Gallery: Inhabitat’s Brit Liggett Reports from the South Sea on the Sea...


Hello from Chile! Our plastic research expedition with the 5 Gyres Project has set sail in the Beagle Channel and is just coming up on the Magellan Strait. I’ve been chatting more with Anna Rotander, our on-board scientist, about her work — while we wait for the seas to calm so that she can take some water samples. Anna is part of a research facility that studies human and environmental exposure to fluorinated, chlorinated and brominated chemicals. Her lab does research on where these chemicals are found, in what quantities and also documents methodologies on how to record them accurately.

The crew of the Sea Dragon has been joking for the past two days that there’s a postcard worthy photo around every corner. We’re coming up upon the Sarmiento Glacier and will anchor there for a bit before continuing on into the night. It is supposed to be the most spectacular glacier in this area of Chile. While we wait for it to appear Anna and I have been chatting about her work. She is a researcher at the MTM Research Center at Orebro University in Orebro, Sweden and is here taking plastic samples to bring back to her laboratory in Sweden.

The chemicals we are looking for are, “extremely strong, they don’t break down and it gives them these unique properties. They are used in gore tex clothing, teflon pans, ski wax products, surfers use them. They’re also found in cleaning products and firefighting foam,” Anna said. “We want to see if we can find them in the plastic accumulation zones.” These persistent organic pollutants — or POPs — are everywhere but in larger density in the Northern Hemisphere where there is a larger human population and more industry.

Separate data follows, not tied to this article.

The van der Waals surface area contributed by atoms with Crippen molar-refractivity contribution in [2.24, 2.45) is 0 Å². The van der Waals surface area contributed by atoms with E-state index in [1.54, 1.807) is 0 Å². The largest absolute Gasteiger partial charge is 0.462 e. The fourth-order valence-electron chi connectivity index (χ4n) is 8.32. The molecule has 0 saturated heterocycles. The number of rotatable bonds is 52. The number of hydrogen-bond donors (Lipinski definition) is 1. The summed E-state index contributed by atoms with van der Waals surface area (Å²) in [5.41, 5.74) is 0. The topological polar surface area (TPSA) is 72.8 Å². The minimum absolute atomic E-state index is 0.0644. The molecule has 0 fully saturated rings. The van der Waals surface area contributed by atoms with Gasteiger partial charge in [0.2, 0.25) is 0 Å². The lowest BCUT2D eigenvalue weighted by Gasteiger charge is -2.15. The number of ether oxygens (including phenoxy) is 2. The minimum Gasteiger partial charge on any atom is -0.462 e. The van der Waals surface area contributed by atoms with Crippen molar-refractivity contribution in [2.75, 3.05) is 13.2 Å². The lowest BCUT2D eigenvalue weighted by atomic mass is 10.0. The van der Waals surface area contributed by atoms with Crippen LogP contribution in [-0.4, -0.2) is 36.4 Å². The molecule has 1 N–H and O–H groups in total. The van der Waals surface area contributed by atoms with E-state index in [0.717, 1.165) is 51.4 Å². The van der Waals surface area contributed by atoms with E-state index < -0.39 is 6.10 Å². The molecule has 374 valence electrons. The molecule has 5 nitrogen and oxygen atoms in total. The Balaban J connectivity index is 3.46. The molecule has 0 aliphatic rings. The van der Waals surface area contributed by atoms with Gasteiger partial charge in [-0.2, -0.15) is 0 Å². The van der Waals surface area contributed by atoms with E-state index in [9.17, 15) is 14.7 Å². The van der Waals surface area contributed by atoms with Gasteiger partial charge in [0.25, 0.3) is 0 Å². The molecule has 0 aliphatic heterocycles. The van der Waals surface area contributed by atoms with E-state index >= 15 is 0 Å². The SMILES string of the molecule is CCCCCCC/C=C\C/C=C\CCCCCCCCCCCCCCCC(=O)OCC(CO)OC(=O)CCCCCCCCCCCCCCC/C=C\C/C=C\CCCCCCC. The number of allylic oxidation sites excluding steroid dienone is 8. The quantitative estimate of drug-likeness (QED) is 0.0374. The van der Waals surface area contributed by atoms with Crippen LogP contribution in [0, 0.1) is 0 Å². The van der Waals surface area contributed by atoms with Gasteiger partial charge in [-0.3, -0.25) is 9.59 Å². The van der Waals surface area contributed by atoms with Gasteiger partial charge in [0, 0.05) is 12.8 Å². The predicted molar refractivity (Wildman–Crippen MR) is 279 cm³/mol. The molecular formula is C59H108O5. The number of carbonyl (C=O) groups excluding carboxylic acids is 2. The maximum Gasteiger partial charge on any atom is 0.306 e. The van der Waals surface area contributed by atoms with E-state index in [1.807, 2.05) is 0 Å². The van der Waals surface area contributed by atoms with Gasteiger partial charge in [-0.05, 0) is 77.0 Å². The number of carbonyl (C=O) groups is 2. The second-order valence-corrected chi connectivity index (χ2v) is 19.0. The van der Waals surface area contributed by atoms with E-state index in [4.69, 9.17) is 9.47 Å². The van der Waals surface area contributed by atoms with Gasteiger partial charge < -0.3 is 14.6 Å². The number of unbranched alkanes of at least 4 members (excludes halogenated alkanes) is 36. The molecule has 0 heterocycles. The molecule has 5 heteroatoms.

Anna noted that because of the ocean’s currents these chemicals could be found anywhere in the world — even in a place like the Magellan Strait in Chile, where the population is tiny. By studying the presence of the chemicals in different areas, the lab can help to map the plastic, where it comes from, and how the ocean’s currents distribute it around the world. Anna has been on the Sea Dragon since it was docked in Periapolis in Uruguay, will continue with us to Valdivia, Chile, and will then return to Sweden with her refrigerator of plastic samples to analyze.

Anna and I are on the same “watch” — there are two watches that switch off crewing the boat and we’ve been talking quite a bit. I’m excited for our upcoming sampling extravaganza.

+ Vac From the Sea blog

+ Electrolux

+ 5 Gyres

+ The Sea Dragon

Inhabitat Writer and Video Producer Brit Liggett was chosen by Electrolux to be a crew member on the latest 5 Gyres expedition. She is traveling along the southern coast of Chile helping the crew of the Sea Dragon study plastic pollution along the Chilean coastline. This post is sponsored by Electrolux


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1 Comment

  1. biaggini007 May 30, 2013 at 2:32 pm

    Hi Brit. Thank for your research.
    Do you have soe data about bacteria or microorganism degrading plastics in Chile?
    Are the microorganisms communities the same in coasts difefrent?
    Which is the potential of metabolism bacteria to degrade plastics in the environments?



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